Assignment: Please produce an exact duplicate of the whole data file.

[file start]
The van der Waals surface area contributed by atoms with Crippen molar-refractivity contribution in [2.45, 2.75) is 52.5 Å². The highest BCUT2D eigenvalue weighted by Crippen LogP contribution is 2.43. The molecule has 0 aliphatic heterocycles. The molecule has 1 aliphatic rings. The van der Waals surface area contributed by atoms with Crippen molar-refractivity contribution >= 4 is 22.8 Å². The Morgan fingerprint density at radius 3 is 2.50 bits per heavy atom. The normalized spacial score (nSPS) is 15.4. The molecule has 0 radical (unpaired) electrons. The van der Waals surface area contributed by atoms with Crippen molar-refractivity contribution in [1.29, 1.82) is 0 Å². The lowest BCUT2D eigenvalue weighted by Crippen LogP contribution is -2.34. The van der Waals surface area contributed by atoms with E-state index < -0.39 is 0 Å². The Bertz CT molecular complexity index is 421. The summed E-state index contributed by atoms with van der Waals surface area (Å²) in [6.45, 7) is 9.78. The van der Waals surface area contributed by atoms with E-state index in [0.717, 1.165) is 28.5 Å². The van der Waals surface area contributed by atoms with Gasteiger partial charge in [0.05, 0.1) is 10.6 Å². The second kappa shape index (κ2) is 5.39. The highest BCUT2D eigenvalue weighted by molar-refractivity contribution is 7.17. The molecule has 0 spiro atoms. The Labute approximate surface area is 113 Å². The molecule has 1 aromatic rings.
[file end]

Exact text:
The van der Waals surface area contributed by atoms with Crippen molar-refractivity contribution in [2.45, 2.75) is 52.5 Å². The highest BCUT2D eigenvalue weighted by Crippen LogP contribution is 2.43. The molecule has 0 aliphatic heterocycles. The molecule has 1 aliphatic rings. The van der Waals surface area contributed by atoms with Crippen molar-refractivity contribution >= 4 is 22.8 Å². The Morgan fingerprint density at radius 3 is 2.50 bits per heavy atom. The normalized spacial score (nSPS) is 15.4. The molecule has 0 radical (unpaired) electrons. The van der Waals surface area contributed by atoms with Crippen molar-refractivity contribution in [1.29, 1.82) is 0 Å². The lowest BCUT2D eigenvalue weighted by Crippen LogP contribution is -2.34. The van der Waals surface area contributed by atoms with E-state index < -0.39 is 0 Å². The Bertz CT molecular complexity index is 421. The summed E-state index contributed by atoms with van der Waals surface area (Å²) in [6.45, 7) is 9.78. The van der Waals surface area contributed by atoms with E-state index in [0.717, 1.165) is 28.5 Å². The van der Waals surface area contributed by atoms with Gasteiger partial charge in [0.05, 0.1) is 10.6 Å². The second kappa shape index (κ2) is 5.39. The highest BCUT2D eigenvalue weighted by molar-refractivity contribution is 7.17. The molecule has 0 spiro atoms. The Labute approximate surface area is 113 Å². The molecule has 1 aromatic rings.